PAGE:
Smart Blocks said it spent the next two months trying to no avail to get the shipment released. As a result, it’s had to push back its release date and pay “thousands of dollars” for Customs’ detention and storage of the blocks. Smart Blocks says it has a “very limited supply” of product on hand to fulfill orders and further delays in receiving the shipment will lead to its “bankruptcy or similar financial demise.”
Lego objects that the packaging infringes its trademarks, Smart Blocks said. Smart Blocks “vehemently denies” that its packaging, containers or container lids infringe. Earlier this month Lego lost a court challenge seeking European Union-wide trademark rights for the shape of its toy bricks.
Smart Blocks asked the court to declare that its packaging and products don’t infringe the Lego trademarks, and for an order barring further assertions from Lego that it does infringe. Smart Blocks also seeks an order requiring Lego to consent to the importation and release of the Smart Blocks products, and the cancellation of several Lego trademarks on the grounds that they are generic or otherwise invalid.
The company also asked for money damages, extra damages to punish Lego for its conduct, and for awards for attorney fees and litigation costs.
Smart Blocks is represented by Jon E. Maki of San Diego.
The case is Smart Blocks Inc., v. Lego Juris A/S, 3:10-cv- 01989-WQH-JMa, U.S. District Court, Southern District of California (San Diego).
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Trade Secrets/Industrial Espionage
Corporate Secret, Trademark Lawsuits Soared in U.K. Last Year
Lawsuits to shield corporate secrets more than quadrupled in London last year and trademark cases rose 20 percent as more companies sought to protect intellectual property during the economic slowdown.
Disputes over trade secrets at the High Court increased from 23 two years ago to 95 last year, while intellectual- property cases overall rose 37 percent, the U.K. Ministry of Justice said yesterday. Patent cases rose 17 percent.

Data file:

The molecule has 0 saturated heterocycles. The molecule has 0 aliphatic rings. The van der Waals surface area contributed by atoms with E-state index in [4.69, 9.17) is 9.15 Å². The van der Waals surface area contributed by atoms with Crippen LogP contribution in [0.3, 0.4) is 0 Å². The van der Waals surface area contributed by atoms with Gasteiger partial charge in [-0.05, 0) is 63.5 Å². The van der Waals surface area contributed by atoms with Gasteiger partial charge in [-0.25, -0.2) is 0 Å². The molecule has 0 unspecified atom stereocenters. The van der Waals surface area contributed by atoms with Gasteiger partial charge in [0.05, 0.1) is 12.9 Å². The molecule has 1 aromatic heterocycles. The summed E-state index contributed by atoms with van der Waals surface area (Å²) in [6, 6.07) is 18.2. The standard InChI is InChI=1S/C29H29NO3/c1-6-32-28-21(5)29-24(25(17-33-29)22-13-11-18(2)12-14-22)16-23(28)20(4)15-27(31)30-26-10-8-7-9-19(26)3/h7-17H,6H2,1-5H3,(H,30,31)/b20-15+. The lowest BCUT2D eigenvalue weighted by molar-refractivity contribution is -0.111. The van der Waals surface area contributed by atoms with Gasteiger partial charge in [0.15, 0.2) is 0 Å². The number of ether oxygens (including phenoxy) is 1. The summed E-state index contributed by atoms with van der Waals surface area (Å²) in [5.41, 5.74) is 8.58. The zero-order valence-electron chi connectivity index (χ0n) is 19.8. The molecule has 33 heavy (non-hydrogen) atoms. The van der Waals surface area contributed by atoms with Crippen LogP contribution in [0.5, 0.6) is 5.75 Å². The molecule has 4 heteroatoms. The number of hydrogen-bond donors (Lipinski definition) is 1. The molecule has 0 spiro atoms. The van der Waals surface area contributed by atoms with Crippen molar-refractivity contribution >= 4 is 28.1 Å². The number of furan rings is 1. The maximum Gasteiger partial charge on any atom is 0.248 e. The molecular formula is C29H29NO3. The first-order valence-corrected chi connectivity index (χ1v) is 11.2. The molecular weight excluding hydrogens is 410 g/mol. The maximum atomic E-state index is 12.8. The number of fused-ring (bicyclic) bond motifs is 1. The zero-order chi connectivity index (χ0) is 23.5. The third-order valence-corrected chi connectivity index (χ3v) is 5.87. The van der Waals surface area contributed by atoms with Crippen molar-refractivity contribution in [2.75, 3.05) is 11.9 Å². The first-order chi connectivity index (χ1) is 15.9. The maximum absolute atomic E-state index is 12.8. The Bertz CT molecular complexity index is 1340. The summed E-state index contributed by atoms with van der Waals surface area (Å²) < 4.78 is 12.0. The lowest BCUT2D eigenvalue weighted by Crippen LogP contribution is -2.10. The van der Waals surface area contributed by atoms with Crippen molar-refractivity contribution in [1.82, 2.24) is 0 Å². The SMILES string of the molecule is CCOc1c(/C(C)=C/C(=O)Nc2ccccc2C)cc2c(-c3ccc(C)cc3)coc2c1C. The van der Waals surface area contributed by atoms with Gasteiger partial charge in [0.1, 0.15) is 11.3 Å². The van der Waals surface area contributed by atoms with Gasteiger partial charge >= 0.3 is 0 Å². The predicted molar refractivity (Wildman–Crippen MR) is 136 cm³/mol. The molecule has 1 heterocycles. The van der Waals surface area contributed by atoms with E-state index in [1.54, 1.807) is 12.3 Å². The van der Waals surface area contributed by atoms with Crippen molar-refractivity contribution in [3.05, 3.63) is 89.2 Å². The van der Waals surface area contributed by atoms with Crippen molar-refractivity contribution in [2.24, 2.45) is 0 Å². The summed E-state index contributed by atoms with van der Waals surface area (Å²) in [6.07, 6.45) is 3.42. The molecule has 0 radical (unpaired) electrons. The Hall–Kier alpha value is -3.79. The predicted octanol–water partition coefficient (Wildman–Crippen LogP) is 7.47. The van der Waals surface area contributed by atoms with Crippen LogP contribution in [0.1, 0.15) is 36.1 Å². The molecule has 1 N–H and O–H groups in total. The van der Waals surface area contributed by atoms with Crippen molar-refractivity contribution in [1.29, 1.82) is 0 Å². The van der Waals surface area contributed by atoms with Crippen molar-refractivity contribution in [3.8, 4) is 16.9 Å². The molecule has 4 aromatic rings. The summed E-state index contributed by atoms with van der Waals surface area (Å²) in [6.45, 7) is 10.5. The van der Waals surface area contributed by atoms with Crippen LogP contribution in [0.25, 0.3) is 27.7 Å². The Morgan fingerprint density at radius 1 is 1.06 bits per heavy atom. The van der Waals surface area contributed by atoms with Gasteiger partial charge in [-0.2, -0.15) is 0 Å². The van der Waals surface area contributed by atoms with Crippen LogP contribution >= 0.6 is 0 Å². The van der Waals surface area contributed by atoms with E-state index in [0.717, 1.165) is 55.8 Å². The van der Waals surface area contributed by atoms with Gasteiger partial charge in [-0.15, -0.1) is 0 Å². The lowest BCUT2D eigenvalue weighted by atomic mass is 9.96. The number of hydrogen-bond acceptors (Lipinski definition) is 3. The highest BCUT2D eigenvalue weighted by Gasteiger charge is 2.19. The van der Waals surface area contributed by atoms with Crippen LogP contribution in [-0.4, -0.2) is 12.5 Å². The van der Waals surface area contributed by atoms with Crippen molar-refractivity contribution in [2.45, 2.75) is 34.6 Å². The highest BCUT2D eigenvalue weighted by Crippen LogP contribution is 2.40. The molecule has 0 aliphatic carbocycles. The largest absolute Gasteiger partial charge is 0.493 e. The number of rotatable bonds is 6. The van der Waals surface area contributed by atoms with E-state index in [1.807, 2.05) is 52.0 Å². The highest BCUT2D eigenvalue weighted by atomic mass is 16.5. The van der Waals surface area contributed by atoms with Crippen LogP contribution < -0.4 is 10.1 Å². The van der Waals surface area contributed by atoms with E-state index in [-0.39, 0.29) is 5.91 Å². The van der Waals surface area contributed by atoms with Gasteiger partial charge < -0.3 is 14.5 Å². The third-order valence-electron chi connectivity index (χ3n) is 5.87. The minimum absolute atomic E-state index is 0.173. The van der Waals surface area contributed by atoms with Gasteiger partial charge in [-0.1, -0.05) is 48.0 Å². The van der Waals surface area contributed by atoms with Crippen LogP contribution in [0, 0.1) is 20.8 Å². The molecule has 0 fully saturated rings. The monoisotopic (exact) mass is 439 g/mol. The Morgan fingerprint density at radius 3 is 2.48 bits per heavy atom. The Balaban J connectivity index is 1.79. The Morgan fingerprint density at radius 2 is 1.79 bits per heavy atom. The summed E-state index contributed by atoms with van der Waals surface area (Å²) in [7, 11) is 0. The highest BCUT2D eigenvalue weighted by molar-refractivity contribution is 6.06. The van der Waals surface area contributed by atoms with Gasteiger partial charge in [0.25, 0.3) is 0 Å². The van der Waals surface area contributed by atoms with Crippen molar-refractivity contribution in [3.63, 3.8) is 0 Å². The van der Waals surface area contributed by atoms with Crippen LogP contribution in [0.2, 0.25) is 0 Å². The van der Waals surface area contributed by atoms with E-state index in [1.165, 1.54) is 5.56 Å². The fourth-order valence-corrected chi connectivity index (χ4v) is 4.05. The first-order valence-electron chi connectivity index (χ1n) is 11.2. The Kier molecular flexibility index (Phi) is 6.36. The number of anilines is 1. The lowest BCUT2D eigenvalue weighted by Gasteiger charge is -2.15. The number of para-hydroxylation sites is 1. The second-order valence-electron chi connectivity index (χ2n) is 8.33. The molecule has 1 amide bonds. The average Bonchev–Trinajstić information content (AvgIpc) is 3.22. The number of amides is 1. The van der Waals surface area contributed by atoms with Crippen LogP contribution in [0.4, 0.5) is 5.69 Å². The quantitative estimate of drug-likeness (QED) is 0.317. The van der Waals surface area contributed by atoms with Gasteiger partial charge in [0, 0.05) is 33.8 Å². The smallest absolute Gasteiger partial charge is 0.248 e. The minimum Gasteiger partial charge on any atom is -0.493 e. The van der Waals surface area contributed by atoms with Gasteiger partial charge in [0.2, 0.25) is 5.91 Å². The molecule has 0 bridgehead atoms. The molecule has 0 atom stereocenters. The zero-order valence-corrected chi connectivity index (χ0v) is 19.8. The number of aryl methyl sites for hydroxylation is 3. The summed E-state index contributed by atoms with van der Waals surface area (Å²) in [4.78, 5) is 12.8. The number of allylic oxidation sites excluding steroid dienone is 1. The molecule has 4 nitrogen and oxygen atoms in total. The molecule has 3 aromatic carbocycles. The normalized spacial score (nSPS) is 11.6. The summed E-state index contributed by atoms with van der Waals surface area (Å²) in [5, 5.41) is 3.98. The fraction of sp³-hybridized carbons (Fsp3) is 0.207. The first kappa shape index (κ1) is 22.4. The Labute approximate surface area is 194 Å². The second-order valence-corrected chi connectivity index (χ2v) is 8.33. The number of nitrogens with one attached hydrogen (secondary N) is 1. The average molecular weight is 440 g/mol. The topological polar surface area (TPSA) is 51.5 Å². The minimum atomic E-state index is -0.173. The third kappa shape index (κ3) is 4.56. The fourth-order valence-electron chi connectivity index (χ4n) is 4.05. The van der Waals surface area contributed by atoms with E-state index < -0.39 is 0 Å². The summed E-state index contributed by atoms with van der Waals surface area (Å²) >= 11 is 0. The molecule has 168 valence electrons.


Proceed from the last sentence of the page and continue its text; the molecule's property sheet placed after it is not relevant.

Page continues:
“Protecting IP becomes more, rather than less, important in a downturn,” said Karen Seward, a lawyer at Allen & Overy LLP in London, in an interview yesterday. “Employees are increasingly leveraging their value in the marketplace by trying to take valuable information with them when they go to new jobs.”
Intellectual-property lawsuits doubled during the past five years to account for 16 percent of all cases, the ministry report said. Last year, cases included Diageo Plc’s lawsuit against grocer J Sainsbury Plc over the Pimm’s drink label and Pernod Ricard SA’s case against Absolute Radio to protect the Absolut vodka trademark.
Eighty percent of a company’s commercial value resides in intellectual property, requiring additional protection during economic declines, said Thayne Forbes, a director at consulting firm Intangible Business in London.
“These latest statistics show that brand owners are more prepared than ever to take their battle all the way to the courts to protect the value sitting in their intangible assets,” Forbes said in a statement.
To contact the editor responsible for this story: David E. Rovella at firstname.lastname@example.org.